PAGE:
Asset management funds like those operated by BlackRock purchase and hold an array of different companies that are selected to provide a mixture of security and growth potential for their investors. Strum Ruger and American Outdoor Brands are embedded in BlackRock’s $6 billion iShares U.S. Aerospace and Defense ETF. Getting those particular fleas out of their ETF mix is going to be a real headache for BlackRock because both Strum Ruger and American Outdoor Brands are profitable ventures that contribute to the ETF fund’s profitability.

BlackRock really has only two choices, neither of which is very palatable. As their largest shareholder, BlackRock could simply use its clout to force Strum Ruger and American Outdoor Brands to “get out of the gun business.” Unfortunately, there would be no business left in either case without the gun business, which means that BlackRock would be destroying companies that it has invested in on behalf of the fund participants. Forcing the companies out of the gun business would be outright misfeasance by the leadership at BlackRock.

BlackRock knows this. They also know that the other choice – simply selling off their holdings in the gun makers – accomplishes nothing because someone else has to buy those shares in order for BlackRock to sell them off. Net effect on the gun makers: zero. Net effect on gun violence: zero. Net effect on Blackrock: a miniscule drop in profits and three days of good publicity, except among certain investors, with whom their name will be mud for awhile.

An exploded view of the AR 15 ready to assemble courtesy of ThingLink

BlackRock’s disinvestment from Strum Ruger and American Outdoor Brands would, however, accomplish absolutely nothing to control gun violence. At last count (ten minutes ago; that’s how fast things change) there are 136 companies that “manufacture” AR15 rifles.  (The list included in this article referenced 386 companies that make either the complete firearm or parts of assemblies.) The word “manufacture” is in quotes because most of these companies don’t actually manufacture anything. The AR15 is a modular firearm constructed from interchangeable parts that are produced by a group of real manufacturing facilities that almost never build complete weapons. Most of the AR15 “manufacturers” purchase and assemble interchangeable parts to build their products.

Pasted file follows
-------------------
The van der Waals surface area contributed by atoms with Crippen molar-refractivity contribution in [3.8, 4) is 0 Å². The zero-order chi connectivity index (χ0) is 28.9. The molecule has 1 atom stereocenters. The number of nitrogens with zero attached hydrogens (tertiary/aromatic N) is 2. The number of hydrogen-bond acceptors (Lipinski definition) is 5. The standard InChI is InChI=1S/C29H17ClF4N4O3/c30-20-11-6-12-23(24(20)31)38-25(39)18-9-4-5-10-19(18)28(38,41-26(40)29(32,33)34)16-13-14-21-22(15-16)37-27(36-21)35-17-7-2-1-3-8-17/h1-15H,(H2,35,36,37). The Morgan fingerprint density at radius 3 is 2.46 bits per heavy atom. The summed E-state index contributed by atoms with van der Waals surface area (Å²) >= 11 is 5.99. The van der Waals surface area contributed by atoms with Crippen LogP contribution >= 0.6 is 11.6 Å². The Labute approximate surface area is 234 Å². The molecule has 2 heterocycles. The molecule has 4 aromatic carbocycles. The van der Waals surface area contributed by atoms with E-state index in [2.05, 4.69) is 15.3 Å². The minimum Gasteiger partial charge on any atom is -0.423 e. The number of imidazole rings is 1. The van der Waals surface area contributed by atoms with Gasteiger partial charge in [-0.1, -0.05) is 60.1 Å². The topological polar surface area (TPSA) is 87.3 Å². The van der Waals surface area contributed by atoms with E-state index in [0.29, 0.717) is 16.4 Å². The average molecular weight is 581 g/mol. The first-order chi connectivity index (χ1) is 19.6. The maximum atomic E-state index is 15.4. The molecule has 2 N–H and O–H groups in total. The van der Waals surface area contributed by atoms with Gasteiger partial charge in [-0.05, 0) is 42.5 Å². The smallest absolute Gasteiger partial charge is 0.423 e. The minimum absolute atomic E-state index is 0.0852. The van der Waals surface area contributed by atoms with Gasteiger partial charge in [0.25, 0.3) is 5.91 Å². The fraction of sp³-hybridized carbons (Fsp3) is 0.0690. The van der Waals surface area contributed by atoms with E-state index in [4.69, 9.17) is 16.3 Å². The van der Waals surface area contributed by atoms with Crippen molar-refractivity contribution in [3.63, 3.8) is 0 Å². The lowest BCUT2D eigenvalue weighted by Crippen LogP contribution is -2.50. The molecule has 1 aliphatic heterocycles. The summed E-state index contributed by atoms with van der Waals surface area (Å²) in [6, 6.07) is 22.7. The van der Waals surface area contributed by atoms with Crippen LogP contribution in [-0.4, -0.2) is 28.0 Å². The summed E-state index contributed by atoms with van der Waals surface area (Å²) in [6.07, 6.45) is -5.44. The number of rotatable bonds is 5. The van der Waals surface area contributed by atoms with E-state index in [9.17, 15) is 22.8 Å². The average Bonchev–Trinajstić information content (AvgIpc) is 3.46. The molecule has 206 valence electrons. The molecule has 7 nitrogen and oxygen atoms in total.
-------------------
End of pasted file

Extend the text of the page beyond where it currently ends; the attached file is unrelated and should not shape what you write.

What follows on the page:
Anyone with some cash to play with can get into the gun making business in a few weeks. It is, in fact, completely possible to build your own AR15 from parts which are legally available over the counter or by mail. The only part that is restricted by regulation – the lower assembly – can be machined from blanks that are freely available.

With pension funds operators and bank card issuers discussing plans to divest themselves of investments in the firearms industry, while severing ties with the National Rifle Association, BlackRock may face a sell-off of at least one of their asset funds specifically because they are invested in the gun business.

Pension funds, universities, and other institutions are major investors in BlackRock’s ETF inventories. If those institutions decided to divest themselves of investments in the firearms industry, either BlackRock has to sell off their shares in the gun makers or face significant losses in the share prices of their ETF products that are invested in firearms.

The BlackRock press release indicates that the company will do neither. Instead it will “talk” with manufacturers and distributors to find out what they are doing about gun violence. That will be good for around three days of positive publicity. After that, no one will remember that BlackRock is still holding 17 percent of Ruger and 11 percent of the company that used to be called Smith and Wesson.

Unfortunately, the good publicity would only be appreciated by the general public. For investors, the net result of the whole exercise would be less faith in BlackRoad. Remember, I said it was a hot potato.